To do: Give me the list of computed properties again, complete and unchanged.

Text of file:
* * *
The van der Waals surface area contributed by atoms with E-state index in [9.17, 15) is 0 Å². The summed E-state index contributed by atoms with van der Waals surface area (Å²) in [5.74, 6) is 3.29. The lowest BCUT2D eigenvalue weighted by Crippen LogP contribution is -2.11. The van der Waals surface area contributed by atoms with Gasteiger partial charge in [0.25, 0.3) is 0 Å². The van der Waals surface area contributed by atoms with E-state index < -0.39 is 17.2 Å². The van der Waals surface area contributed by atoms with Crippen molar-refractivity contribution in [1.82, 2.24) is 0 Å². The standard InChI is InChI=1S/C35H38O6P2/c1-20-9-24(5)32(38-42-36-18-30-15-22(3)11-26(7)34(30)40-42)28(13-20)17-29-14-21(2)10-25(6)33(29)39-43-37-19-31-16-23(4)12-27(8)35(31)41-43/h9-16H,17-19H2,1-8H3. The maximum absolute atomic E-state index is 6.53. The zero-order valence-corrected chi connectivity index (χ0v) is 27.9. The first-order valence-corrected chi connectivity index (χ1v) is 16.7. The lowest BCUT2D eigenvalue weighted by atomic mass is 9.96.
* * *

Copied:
The van der Waals surface area contributed by atoms with E-state index in [9.17, 15) is 0 Å². The summed E-state index contributed by atoms with van der Waals surface area (Å²) in [5.74, 6) is 3.29. The lowest BCUT2D eigenvalue weighted by Crippen LogP contribution is -2.11. The van der Waals surface area contributed by atoms with Gasteiger partial charge in [0.25, 0.3) is 0 Å². The van der Waals surface area contributed by atoms with E-state index < -0.39 is 17.2 Å². The van der Waals surface area contributed by atoms with Crippen molar-refractivity contribution in [1.82, 2.24) is 0 Å². The standard InChI is InChI=1S/C35H38O6P2/c1-20-9-24(5)32(38-42-36-18-30-15-22(3)11-26(7)34(30)40-42)28(13-20)17-29-14-21(2)10-25(6)33(29)39-43-37-19-31-16-23(4)12-27(8)35(31)41-43/h9-16H,17-19H2,1-8H3. The maximum absolute atomic E-state index is 6.53. The zero-order valence-corrected chi connectivity index (χ0v) is 27.9. The first-order valence-corrected chi connectivity index (χ1v) is 16.7. The lowest BCUT2D eigenvalue weighted by atomic mass is 9.96.